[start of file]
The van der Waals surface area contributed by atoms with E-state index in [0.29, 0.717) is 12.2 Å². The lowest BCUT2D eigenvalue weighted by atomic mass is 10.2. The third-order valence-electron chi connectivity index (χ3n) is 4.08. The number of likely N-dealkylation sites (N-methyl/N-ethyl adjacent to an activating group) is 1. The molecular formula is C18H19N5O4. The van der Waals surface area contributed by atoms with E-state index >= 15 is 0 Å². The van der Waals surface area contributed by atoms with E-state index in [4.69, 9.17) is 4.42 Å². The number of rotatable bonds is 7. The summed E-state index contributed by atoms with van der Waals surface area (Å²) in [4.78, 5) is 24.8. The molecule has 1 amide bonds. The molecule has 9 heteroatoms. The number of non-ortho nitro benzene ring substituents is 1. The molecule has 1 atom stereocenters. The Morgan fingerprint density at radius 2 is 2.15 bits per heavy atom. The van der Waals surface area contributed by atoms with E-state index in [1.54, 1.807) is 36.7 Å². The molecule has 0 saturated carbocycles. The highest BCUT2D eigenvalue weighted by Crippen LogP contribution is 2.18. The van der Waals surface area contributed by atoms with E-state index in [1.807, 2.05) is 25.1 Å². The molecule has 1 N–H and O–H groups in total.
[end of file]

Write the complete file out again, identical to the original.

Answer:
The van der Waals surface area contributed by atoms with E-state index in [0.29, 0.717) is 12.2 Å². The lowest BCUT2D eigenvalue weighted by atomic mass is 10.2. The third-order valence-electron chi connectivity index (χ3n) is 4.08. The number of likely N-dealkylation sites (N-methyl/N-ethyl adjacent to an activating group) is 1. The molecular formula is C18H19N5O4. The van der Waals surface area contributed by atoms with E-state index >= 15 is 0 Å². The van der Waals surface area contributed by atoms with E-state index in [4.69, 9.17) is 4.42 Å². The number of rotatable bonds is 7. The summed E-state index contributed by atoms with van der Waals surface area (Å²) in [4.78, 5) is 24.8. The molecule has 1 amide bonds. The molecule has 9 heteroatoms. The number of non-ortho nitro benzene ring substituents is 1. The molecule has 1 atom stereocenters. The Morgan fingerprint density at radius 2 is 2.15 bits per heavy atom. The van der Waals surface area contributed by atoms with E-state index in [1.54, 1.807) is 36.7 Å². The molecule has 0 saturated carbocycles. The highest BCUT2D eigenvalue weighted by Crippen LogP contribution is 2.18. The van der Waals surface area contributed by atoms with E-state index in [1.807, 2.05) is 25.1 Å². The molecule has 1 N–H and O–H groups in total.